Mexican food? Next!

· Recipes

Okay, I’m going to make a confession. And I understand if we can’t be friends anymore. Here goes: I am not a fan of Mexican food.

There, I said it.

And while I live in Los Angeles, a haven of Mexican food, I’m just not that “into” it. I mean I’ll eat it once in a while and it’s nice, but I don’t consider myself a connoisseur.

I remember when my friend moved to Japan for a while, he really missed Mexican food. We even sent him crunchy taco shells and seasoning so he could try to make it there. It wasn’t quite the same, but it was the thought that counted!

While I wasn’t super jazzed about the subject of today’s class, I ended up having a great deal of fun and learning a lot of new things. We explored the cuisine by separate regions and broke down classic dishes, examining the different cooking techniques used to create each one.

The tamale making was especially fun, one with a green chile/cheese filling and the other with a black bean mixture.

Flatten the masa out on a husk and pat to a flat rectangular shape, then add just a smidgen of filling in the center. (Don’t overfill!)

Fold into a taco-ish shape and then press together to completely encapsulate the filling.

Work into a nice little rectangular shape. Wrap, tie, steam, and EAT!

My partner and I worked on fresh homemade flour tortillas. This was the first time I’d ever worked with LARD. It gave great texture and was authentic, but I’ll stick to vegetable shortening in my kitchen. Oh yea, we pressed them individually too!

Some friends joined in the fun and we tried to knuckle and then toss the mini tortillas like pizza dough.

They’re not great for knuckle stretching or tossing, but it was still fun. We ended up with around 30 individual tortillas. Each one got cooked on a flaming hot cast iron griddle.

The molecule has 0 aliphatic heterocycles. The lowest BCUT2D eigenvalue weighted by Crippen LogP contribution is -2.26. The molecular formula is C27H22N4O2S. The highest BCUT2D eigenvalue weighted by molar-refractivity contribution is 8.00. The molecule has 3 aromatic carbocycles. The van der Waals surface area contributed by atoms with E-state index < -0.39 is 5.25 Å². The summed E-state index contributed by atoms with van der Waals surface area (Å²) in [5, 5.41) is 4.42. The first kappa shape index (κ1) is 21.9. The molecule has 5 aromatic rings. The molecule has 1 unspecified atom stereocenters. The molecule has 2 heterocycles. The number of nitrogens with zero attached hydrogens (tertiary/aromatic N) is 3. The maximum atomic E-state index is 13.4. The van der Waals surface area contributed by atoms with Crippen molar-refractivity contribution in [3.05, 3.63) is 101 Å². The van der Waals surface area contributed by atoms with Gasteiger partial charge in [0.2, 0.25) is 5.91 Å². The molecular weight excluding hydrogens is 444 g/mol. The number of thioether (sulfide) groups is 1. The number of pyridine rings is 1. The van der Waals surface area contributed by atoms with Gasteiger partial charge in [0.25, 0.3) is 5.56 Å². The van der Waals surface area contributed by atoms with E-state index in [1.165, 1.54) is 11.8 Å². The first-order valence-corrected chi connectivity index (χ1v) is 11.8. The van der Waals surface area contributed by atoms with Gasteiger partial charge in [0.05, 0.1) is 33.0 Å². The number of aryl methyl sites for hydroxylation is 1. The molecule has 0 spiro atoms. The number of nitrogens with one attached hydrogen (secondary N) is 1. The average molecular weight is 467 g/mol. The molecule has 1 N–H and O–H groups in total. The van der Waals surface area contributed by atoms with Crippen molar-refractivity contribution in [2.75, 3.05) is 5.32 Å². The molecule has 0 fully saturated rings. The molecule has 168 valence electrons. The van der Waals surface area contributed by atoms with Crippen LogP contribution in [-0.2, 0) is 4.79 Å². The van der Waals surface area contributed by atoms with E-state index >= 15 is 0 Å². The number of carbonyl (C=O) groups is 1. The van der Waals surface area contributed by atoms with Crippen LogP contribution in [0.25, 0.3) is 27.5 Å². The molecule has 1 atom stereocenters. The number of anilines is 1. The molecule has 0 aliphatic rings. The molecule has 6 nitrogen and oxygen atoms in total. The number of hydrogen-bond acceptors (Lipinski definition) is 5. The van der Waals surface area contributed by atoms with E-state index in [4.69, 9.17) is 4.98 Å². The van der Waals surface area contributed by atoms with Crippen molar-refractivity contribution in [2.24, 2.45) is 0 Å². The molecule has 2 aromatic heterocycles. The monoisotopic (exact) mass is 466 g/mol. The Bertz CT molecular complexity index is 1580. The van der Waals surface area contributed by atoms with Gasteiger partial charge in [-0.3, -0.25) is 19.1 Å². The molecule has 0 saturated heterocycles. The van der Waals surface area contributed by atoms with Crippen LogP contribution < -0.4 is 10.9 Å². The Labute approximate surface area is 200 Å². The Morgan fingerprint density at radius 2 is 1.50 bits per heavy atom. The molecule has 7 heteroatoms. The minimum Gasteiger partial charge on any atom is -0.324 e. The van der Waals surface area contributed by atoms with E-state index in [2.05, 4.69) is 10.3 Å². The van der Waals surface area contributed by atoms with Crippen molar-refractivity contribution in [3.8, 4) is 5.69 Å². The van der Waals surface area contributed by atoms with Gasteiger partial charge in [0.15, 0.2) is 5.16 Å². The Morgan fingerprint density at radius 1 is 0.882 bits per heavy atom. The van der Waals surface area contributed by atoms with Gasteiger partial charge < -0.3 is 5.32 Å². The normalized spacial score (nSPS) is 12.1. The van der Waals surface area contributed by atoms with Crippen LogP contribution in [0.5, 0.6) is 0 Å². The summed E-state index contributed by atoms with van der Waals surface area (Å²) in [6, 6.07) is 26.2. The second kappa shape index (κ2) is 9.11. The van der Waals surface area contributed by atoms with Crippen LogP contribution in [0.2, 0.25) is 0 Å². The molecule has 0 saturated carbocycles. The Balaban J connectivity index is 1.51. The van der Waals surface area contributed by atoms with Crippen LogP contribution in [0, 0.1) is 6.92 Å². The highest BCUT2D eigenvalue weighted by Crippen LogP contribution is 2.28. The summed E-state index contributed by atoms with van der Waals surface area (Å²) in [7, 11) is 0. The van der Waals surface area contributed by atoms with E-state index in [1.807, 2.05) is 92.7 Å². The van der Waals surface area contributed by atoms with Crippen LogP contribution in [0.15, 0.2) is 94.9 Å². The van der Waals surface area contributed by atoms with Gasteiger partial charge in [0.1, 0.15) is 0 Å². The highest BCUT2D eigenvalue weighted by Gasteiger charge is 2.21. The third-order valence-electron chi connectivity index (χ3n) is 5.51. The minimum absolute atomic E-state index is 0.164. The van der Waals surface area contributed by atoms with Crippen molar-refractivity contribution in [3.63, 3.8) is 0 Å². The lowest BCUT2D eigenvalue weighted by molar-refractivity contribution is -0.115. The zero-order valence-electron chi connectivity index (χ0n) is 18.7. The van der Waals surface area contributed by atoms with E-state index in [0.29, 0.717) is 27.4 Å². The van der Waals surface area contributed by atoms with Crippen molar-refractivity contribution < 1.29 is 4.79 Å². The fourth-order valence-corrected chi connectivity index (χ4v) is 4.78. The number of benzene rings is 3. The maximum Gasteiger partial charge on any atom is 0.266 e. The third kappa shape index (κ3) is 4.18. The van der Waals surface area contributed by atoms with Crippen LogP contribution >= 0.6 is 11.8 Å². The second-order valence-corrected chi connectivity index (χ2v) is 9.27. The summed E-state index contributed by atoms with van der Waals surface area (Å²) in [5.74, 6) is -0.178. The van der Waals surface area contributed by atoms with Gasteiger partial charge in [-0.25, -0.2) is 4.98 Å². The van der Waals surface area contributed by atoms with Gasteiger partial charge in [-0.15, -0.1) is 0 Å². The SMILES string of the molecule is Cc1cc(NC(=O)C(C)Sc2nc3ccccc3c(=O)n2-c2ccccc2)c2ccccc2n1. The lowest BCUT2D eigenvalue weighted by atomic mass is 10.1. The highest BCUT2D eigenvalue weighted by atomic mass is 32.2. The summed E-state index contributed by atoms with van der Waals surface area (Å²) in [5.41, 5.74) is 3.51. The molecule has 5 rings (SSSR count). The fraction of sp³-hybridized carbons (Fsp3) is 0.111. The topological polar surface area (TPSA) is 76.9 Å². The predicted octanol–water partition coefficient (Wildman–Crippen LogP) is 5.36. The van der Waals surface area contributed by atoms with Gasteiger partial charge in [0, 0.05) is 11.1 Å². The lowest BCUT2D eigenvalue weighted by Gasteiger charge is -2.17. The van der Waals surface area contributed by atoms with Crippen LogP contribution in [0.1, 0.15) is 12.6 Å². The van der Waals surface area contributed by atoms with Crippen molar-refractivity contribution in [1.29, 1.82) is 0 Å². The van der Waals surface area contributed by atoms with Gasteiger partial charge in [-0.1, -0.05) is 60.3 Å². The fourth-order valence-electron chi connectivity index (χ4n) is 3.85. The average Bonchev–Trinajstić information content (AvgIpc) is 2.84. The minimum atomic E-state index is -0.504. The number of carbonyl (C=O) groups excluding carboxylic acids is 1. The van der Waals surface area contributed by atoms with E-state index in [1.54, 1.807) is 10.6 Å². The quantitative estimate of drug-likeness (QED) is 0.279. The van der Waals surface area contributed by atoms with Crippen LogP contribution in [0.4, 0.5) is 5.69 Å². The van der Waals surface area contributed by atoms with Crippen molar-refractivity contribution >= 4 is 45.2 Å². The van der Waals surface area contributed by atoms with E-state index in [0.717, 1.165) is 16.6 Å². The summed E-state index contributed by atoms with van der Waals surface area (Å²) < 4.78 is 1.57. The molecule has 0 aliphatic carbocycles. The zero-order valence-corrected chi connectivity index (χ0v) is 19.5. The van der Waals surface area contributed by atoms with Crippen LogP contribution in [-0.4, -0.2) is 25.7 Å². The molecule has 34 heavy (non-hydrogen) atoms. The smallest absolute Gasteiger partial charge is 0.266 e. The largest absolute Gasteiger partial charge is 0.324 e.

The next dish to really catch my eye was what I would call my favorite Mexican dish, chile relleno.

You can make chile relleno a million different ways, from thick and custardy to light and super fluffy. This started with a little flour dredge and then got dipped in a silky smooth whipped eggy batter.

Some other dishes included a delightfully spicy and pungent mole sauce, and I worked on a spectacularly rich tasting pork stew.

The winner of the “fun to make” Mexican dish was churros! I never thought about how they got their shape, but a quick piping through a star tip gives it those famous ridges.

Right into some hot oil till “GBD” (golden, brown, and delicious). We did a quick cinnamon sugar coating and the Chef melted down some 70% chocolate for dipping. Heaven!

The other fruits of our labors:

The top left corner is a stellar pumpkin seed dip, that was my #2 favorite dish of the day. We also had guacamole and a slew of different flavored freshly made salsas.

Clockwise from the top left:

Snapper with Green Olives and Herbs
Rice Pilaf (on the fly dish made with incomplete taco ingredients)
Spicy Pork Stew (My #1 favorite dish of the day.)
Black Bean tamales
Tres Leches Cake
Churros with Chocolate
Cheese and Chile Tamales
Mole Negro with Chicken
Chile Rellenos

Just outside the boundary of the above photo was the other dish I worked on, a Mexican shrimp cocktail. You start off by blanching the shrimp in the shell for about 30 seconds. After peeling and cleaning, it’s finished ceviche style with a nice citrus bath. The red onion adds bite while the roasted red pepper give it a subtle sweetness.

My plate(s):

I didn’t finish all my savory food, but I will admit that I went back for another churro bite. Mmmm, how can anyone resist anything with melted chocolate on it? I was truly powerless I tell ya.

So after this class I felt a little more enlightened and appreciative of Mexican cuisine. A lot of the dishes take a fair amount of time, hardware (we had to construct our own Culver City style tamale steamer), and technique. The flavors can be simple but very full bodied and I loved sampling dishes from various distinct regions.

This class will definitely make me think twice about answering “Do you feel like Mexican tonight?”.